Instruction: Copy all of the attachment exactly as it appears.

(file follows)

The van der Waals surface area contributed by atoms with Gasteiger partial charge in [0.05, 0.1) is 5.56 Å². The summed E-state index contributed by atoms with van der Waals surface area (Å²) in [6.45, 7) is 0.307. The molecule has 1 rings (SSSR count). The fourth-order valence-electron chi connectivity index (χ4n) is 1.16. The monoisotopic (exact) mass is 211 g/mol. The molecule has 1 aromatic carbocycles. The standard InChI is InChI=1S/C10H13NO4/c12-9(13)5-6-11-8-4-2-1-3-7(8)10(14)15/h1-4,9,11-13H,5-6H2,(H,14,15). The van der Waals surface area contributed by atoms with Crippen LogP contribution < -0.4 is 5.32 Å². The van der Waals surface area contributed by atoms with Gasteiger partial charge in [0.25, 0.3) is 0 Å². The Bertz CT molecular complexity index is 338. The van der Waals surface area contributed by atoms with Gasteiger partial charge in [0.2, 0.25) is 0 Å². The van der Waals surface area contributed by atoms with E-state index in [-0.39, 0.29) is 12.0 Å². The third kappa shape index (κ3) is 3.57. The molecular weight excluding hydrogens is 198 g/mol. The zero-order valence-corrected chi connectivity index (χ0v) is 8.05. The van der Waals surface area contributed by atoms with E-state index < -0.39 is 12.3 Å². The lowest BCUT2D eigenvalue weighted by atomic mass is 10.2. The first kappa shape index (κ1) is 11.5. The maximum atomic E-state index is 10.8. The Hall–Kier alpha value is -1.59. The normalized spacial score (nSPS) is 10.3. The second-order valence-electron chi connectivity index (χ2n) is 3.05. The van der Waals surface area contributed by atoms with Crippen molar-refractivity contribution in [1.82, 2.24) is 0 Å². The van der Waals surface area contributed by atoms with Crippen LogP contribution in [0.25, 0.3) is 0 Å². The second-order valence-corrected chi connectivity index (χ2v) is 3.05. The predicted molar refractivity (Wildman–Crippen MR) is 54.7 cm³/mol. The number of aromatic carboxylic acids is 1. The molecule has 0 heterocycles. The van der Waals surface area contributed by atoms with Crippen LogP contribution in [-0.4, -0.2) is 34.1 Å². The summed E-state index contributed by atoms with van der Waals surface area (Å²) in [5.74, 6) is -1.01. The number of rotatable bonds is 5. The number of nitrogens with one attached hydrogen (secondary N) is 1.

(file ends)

The van der Waals surface area contributed by atoms with Gasteiger partial charge in [0.05, 0.1) is 5.56 Å². The summed E-state index contributed by atoms with van der Waals surface area (Å²) in [6.45, 7) is 0.307. The molecule has 1 rings (SSSR count). The fourth-order valence-electron chi connectivity index (χ4n) is 1.16. The monoisotopic (exact) mass is 211 g/mol. The molecule has 1 aromatic carbocycles. The standard InChI is InChI=1S/C10H13NO4/c12-9(13)5-6-11-8-4-2-1-3-7(8)10(14)15/h1-4,9,11-13H,5-6H2,(H,14,15). The van der Waals surface area contributed by atoms with Crippen LogP contribution < -0.4 is 5.32 Å². The van der Waals surface area contributed by atoms with Gasteiger partial charge in [0.25, 0.3) is 0 Å². The Bertz CT molecular complexity index is 338. The van der Waals surface area contributed by atoms with Gasteiger partial charge in [0.2, 0.25) is 0 Å². The van der Waals surface area contributed by atoms with E-state index in [-0.39, 0.29) is 12.0 Å². The third kappa shape index (κ3) is 3.57. The molecular weight excluding hydrogens is 198 g/mol. The zero-order valence-corrected chi connectivity index (χ0v) is 8.05. The van der Waals surface area contributed by atoms with E-state index < -0.39 is 12.3 Å². The lowest BCUT2D eigenvalue weighted by atomic mass is 10.2. The first kappa shape index (κ1) is 11.5. The maximum atomic E-state index is 10.8. The Hall–Kier alpha value is -1.59. The normalized spacial score (nSPS) is 10.3. The second-order valence-electron chi connectivity index (χ2n) is 3.05. The van der Waals surface area contributed by atoms with Crippen molar-refractivity contribution in [1.82, 2.24) is 0 Å². The van der Waals surface area contributed by atoms with Crippen LogP contribution in [0.25, 0.3) is 0 Å². The second-order valence-corrected chi connectivity index (χ2v) is 3.05. The predicted molar refractivity (Wildman–Crippen MR) is 54.7 cm³/mol. The number of aromatic carboxylic acids is 1. The molecule has 0 heterocycles. The van der Waals surface area contributed by atoms with Crippen LogP contribution in [-0.4, -0.2) is 34.1 Å². The summed E-state index contributed by atoms with van der Waals surface area (Å²) in [5.74, 6) is -1.01. The number of rotatable bonds is 5. The number of nitrogens with one attached hydrogen (secondary N) is 1.